The 7 Factors That Hold People Back From Day Trading

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Day trading is appealing to many people; it seems relatively simple with the promise of making large sums of money over the course of an afternoon. The premise is easy enough to understand—pay attention to fluctuation patterns in individual stocks, buy them at their lowest points, and turn them around for a profit as soon as they pick up steam.

However, few people ever give day trading a serious attempt, and even fewer make a real career out of day trading.

Why is this the case?

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What Stops People From Day Trading?

These are the biggest reasons preventing day trading from being a more popular career choice:

1. Public Perceptions

Some people compare the process of day trading to gambling, though this isn’t an accurate or fair comparison. Day trading is just like investing, except it happens at a faster frequency and at a higher volume. Though some people may treat it like gambling, the most effective day traders use complex formulas and instincts fueled by years of carefully tuned experience to make their decisions.


2. The Fear of Risk

Some people avoid day trading because of the risk involved, and that’s certainly a valid concern. Day trading is riskier than conventional buy-and-hold investment strategies, but it also has a higher potential payoff. If you can’t tolerate the risk, there isn’t much you can do—but chances are the risk is lower than you think (provided you put the work in).

3. Not Knowing Enough

Even the most experienced day traders feel like they haven’t learned enough—and that’s actually a good thing. It’s virtually impossible to learn everything there is to know about the stock market or the economy, and to be a successful trader, you have to commit yourself to a perpetual course of learning. At some point, you have to build the confidence that you know enough to hold your own, and from there, you’ll be able to leverage your experience and learn from your ongoing trades.

4. Insufficient Capital

You won’t make much money per share when you day trade—you’ll be looking at profits of less than a dollar per share in most cases. To be profitable, you need to be trading at sufficiently high volumes—and if you don’t have the capital to make that happen, day trading may elude you. That’s why it’s a good idea to use other people’s money; serve as a manager, day trading others’ assets, and collect a percentage of the profits for yourself. It may be hard to earn trust right away, so start with a smaller sum of money until you get the hang of things.

Related: Should You Put Your Money into Stocks or Real Estate?

5. Not Knowing Where to Start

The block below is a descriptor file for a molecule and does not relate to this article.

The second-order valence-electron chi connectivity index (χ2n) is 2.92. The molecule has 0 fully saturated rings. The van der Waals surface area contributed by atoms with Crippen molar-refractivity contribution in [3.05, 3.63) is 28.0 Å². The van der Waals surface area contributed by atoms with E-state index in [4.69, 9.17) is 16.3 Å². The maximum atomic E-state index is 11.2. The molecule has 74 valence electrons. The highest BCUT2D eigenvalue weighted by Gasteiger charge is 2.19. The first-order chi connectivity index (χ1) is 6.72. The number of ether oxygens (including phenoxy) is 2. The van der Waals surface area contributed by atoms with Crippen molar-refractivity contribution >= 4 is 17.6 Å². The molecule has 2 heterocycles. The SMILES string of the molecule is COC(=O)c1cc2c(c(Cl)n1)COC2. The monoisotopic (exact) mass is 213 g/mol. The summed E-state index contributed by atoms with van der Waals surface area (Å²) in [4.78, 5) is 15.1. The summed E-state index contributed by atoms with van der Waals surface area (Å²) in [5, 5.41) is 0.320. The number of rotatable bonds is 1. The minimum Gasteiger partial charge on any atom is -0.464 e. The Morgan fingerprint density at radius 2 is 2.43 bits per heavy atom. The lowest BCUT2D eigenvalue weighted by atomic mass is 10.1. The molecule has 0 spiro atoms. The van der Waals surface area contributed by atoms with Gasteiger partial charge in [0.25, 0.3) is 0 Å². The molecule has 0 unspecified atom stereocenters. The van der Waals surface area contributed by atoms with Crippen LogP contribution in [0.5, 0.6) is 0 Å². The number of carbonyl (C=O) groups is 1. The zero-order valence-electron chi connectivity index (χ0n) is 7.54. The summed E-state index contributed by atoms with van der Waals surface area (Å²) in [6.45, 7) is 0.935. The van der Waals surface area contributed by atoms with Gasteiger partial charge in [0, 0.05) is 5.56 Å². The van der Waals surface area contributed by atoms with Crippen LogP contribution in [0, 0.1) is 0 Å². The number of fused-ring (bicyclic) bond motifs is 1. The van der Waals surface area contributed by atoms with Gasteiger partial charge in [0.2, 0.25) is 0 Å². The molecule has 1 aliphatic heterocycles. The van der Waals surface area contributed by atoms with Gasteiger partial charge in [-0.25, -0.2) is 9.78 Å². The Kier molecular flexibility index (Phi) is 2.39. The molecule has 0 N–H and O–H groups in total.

If you’ve never day traded before, you might be confused about where to start. Fortunately, there are ample resources available online to teach you the fundamentals and support you when you make an error. YouTube tutorials, online forums and communities, and day trading blogs are all good sources to build a foundation, and after that—you’ll have to learn through real experience.

6. A Lack of Mentorship or Support

If you don’t have someone specific to show you the ropes, or at least a peer who is also leveraging day trading, you may feel unmotivated to pursue the strategy. However, you won’t have to look far to find the support of other people. Attend networking events, meet ups, and other gatherings of like-minded investors in your area, and ask around about day trading. If you can’t find an experienced day trader directly, you’ll likely run into someone who has an independent connection to one.

Related: Are You Still Picking Stocks? You Are Ridiculous. Here’s Why.

7. Losing Big After an Initial Attempt

Sometimes, people try day trading, only to lose a significant sum of money after their first attempt. This can be disheartening—and a good lesson about the nature of risk—but it’s not a reason to abandon your plans altogether. Think about how much time and effort you really put into learning the ropes; could you do better if you spend a few dozen more hours practicing and learning?

Is Day Trading Profitable?

So, is day trading a profitable strategy? Is it something you can build a career from? You’ll get different answers depending on who you ask, but with the right tools and enough experience, you should be able to turn a profit based on your analyses and insights. The big question is whether you’re willing to put in the time, effort, and risks necessary to get to that point; most people aren’t, so they never give day trading a real try. However, if you do invest in your education and experience, you may find that the challenges aren’t nearly as tough as they seem at first glance.

Would you ever try your hand at day trading? Why or why not?

Leave a comment!

About Author

Larry Alton

Larry is an independent, full-time writer and consultant. His writing covers a broad range of topics including business, investment and technology. His contributions include Entrepreneur Media, TechCrunch, and When he is not writing, Larry assists both entrepreneurs and mid-market businesses in optimizing strategies for growth, cost cutting, and operational optimization. As an avid real estate investor, Larry cut his teeth in the early 2000s buying land and small single family properties. He has since acquired and flipped over 30 parcels and small homes across the United States. While Larry’s real estate investing experience is a side passion, he will affirm his experience and know-how in real estate investing is derived more from his failures than his successes.


    • Andrew Lee

      That’s my question precisely–why is this article on this site? Is this a mistake? I’m heavily invested in the stock market and I’ve read countless books on stock investing, and every credible statistic I’ve seen shows that 99 percent of day traders fail to consistently earn profits for even one year. We can all get lucky on a couple of trades, which I have (made 400% return in four months on a hunch with one stock), but I realized that was dumb luck and I don’t make a habit of it. If you want to lose money fast, try day trading. We have a very substantial stock portfolio but it’s all long-term investing, not speculating.